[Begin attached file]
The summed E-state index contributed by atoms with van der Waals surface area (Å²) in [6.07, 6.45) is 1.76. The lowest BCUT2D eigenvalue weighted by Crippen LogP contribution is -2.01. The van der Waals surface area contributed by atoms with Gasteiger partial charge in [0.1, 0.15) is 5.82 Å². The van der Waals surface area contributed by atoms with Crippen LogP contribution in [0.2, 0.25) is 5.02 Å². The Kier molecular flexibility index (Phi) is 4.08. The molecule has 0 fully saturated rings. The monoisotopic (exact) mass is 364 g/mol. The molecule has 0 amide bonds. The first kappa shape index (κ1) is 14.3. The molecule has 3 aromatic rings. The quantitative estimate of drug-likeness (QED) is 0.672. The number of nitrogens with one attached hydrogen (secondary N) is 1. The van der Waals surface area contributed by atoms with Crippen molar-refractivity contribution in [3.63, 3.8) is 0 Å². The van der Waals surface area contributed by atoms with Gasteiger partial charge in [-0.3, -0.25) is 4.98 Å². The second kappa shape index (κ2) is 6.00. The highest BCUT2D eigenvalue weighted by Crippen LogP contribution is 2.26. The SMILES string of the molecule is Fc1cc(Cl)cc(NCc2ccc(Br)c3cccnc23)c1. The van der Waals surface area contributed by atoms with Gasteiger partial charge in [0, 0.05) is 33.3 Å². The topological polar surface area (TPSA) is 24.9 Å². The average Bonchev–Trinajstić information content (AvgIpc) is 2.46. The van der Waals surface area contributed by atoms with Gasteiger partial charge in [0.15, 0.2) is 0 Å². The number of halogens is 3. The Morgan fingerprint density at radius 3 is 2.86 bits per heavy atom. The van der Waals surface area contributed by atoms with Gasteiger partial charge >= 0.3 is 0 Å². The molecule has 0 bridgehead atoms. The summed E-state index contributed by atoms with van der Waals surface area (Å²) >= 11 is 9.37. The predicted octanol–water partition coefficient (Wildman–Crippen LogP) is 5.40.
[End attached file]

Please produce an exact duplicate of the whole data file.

The summed E-state index contributed by atoms with van der Waals surface area (Å²) in [6.07, 6.45) is 1.76. The lowest BCUT2D eigenvalue weighted by Crippen LogP contribution is -2.01. The van der Waals surface area contributed by atoms with Gasteiger partial charge in [0.1, 0.15) is 5.82 Å². The van der Waals surface area contributed by atoms with Crippen LogP contribution in [0.2, 0.25) is 5.02 Å². The Kier molecular flexibility index (Phi) is 4.08. The molecule has 0 fully saturated rings. The monoisotopic (exact) mass is 364 g/mol. The molecule has 0 amide bonds. The first kappa shape index (κ1) is 14.3. The molecule has 3 aromatic rings. The quantitative estimate of drug-likeness (QED) is 0.672. The number of nitrogens with one attached hydrogen (secondary N) is 1. The van der Waals surface area contributed by atoms with Crippen molar-refractivity contribution in [3.63, 3.8) is 0 Å². The van der Waals surface area contributed by atoms with Gasteiger partial charge in [-0.3, -0.25) is 4.98 Å². The second kappa shape index (κ2) is 6.00. The highest BCUT2D eigenvalue weighted by Crippen LogP contribution is 2.26. The SMILES string of the molecule is Fc1cc(Cl)cc(NCc2ccc(Br)c3cccnc23)c1. The van der Waals surface area contributed by atoms with Gasteiger partial charge in [0, 0.05) is 33.3 Å². The topological polar surface area (TPSA) is 24.9 Å². The average Bonchev–Trinajstić information content (AvgIpc) is 2.46. The van der Waals surface area contributed by atoms with Gasteiger partial charge in [0.15, 0.2) is 0 Å². The number of halogens is 3. The Morgan fingerprint density at radius 3 is 2.86 bits per heavy atom. The van der Waals surface area contributed by atoms with Gasteiger partial charge >= 0.3 is 0 Å². The molecule has 0 bridgehead atoms. The summed E-state index contributed by atoms with van der Waals surface area (Å²) >= 11 is 9.37. The predicted octanol–water partition coefficient (Wildman–Crippen LogP) is 5.40.